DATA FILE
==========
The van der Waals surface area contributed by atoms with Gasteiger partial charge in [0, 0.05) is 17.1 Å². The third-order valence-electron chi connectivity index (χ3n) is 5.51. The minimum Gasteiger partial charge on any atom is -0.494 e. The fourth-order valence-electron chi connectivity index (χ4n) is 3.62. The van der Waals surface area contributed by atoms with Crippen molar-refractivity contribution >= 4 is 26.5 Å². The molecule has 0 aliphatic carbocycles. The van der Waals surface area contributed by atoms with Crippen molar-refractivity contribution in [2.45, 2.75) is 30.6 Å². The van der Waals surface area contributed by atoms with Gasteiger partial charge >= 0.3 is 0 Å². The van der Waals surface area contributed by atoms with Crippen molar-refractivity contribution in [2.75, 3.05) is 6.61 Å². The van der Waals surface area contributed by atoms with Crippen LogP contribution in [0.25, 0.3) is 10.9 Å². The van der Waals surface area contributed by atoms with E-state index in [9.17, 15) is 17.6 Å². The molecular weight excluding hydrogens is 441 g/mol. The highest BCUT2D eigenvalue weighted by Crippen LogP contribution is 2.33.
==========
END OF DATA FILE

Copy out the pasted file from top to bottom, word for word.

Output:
The van der Waals surface area contributed by atoms with Gasteiger partial charge in [0, 0.05) is 17.1 Å². The third-order valence-electron chi connectivity index (χ3n) is 5.51. The minimum Gasteiger partial charge on any atom is -0.494 e. The fourth-order valence-electron chi connectivity index (χ4n) is 3.62. The van der Waals surface area contributed by atoms with Crippen molar-refractivity contribution >= 4 is 26.5 Å². The molecule has 0 aliphatic carbocycles. The van der Waals surface area contributed by atoms with Crippen molar-refractivity contribution in [2.45, 2.75) is 30.6 Å². The van der Waals surface area contributed by atoms with Gasteiger partial charge >= 0.3 is 0 Å². The van der Waals surface area contributed by atoms with Crippen molar-refractivity contribution in [2.75, 3.05) is 6.61 Å². The van der Waals surface area contributed by atoms with Crippen LogP contribution in [0.25, 0.3) is 10.9 Å². The van der Waals surface area contributed by atoms with E-state index in [9.17, 15) is 17.6 Å². The molecular weight excluding hydrogens is 441 g/mol. The highest BCUT2D eigenvalue weighted by Crippen LogP contribution is 2.33.